Bloom could be a blight on Casino
WHILE Casino grapples with a blue-green algal bloom in the Richmond River, the rest of theregion is free of the toxic growth.
The most recent test on Lennox Head’s Lake Ainsworth, for instance, returned an all-clear.
But with limited baseline numbers of the ancient algae present, there is always the chance an outbreak could reoccur in the coastal lake.
Blue-green algae indicates a watercourse stressed by a nutrient imbalance, but does notalways appear when conditions are right.
NSW Water algal monitor Brian Dodd, who is based at Grafton, said the last time the Richmond River had an outbreak was in November 2002, when the region was paralysed by drought and Rocky Creek Dam dropped to 23 per cent.
Since that time conditions have been right for blooms, but none has occurred.
The possible triggers for the Casino outbreak include high loads of nitrogen and phosphate washed into the river during recent high rainfall, followed by last week’s high temperatures.
While the outbreak is situated at the intake for the town’s drinking water, the toxic algae can be filtered out making the river water suitable for drinking.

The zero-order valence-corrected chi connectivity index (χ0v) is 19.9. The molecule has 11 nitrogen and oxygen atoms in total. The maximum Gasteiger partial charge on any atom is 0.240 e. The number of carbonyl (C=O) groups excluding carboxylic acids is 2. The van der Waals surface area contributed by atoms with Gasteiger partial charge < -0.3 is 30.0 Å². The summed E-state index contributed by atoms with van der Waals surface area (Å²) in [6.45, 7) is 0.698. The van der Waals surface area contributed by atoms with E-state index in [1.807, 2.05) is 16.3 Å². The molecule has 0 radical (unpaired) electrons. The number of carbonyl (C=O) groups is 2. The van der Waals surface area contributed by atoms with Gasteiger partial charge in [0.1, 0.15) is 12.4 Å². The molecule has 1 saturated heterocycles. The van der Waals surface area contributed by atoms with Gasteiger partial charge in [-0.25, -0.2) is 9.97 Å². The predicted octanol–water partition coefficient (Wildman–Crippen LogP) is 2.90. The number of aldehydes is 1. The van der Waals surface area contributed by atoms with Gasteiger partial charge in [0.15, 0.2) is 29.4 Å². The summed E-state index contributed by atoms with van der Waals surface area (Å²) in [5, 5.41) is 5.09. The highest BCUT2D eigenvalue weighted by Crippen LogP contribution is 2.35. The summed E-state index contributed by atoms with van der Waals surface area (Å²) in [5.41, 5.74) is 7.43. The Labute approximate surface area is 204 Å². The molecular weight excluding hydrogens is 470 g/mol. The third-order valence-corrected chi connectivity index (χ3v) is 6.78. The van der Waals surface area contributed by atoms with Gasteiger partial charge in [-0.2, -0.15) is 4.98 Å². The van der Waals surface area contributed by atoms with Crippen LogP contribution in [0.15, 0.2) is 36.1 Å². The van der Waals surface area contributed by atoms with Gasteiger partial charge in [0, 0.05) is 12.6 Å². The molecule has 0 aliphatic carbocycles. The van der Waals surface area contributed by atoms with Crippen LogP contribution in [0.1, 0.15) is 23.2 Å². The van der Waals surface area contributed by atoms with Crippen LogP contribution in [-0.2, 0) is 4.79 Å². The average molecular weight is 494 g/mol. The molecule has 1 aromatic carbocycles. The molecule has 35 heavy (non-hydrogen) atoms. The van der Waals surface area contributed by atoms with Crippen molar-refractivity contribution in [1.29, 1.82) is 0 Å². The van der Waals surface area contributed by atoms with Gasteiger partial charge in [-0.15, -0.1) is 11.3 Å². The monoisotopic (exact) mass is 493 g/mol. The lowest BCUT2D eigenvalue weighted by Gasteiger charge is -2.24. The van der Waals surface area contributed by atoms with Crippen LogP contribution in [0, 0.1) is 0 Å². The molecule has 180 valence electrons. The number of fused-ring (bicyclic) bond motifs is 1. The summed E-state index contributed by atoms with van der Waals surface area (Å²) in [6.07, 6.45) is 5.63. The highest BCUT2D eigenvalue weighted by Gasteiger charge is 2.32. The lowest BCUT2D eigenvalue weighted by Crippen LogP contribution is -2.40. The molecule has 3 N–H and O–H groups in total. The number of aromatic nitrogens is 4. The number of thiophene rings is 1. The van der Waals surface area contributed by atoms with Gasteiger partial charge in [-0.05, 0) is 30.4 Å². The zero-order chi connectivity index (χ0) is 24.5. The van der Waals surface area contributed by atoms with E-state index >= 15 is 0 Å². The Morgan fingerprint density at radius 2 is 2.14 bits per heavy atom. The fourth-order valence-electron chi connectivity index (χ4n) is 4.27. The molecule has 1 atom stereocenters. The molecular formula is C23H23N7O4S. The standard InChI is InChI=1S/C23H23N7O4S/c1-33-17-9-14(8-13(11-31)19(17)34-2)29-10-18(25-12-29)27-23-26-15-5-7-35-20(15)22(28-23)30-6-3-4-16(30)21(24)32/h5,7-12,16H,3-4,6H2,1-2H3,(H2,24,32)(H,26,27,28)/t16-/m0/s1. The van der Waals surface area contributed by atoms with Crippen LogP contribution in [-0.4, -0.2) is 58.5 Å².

According to Mr Dodd, the algae – which lived on Earth before the creation of oxygen – behaves in weird and wonderful ways.
“People ask me how long will the algae hang around, and I say ‘how long is a piece of string?’” he said. “Often it appears one day, and then a week later it is gone. It is just one of those things.”
Another form of blue-green algae is the marine organism trichodesmium, which appeared in the Evans River earlier this month.
It too causes eye and ear irritation and is often mistaken for a paint spill because of its colour, and when it dries it can look like toilet paper.
Ballina Shire Council environmental services manager Graham Plumb said when that happened people tended to ring up the council to complain its sewage works were malfunctioning.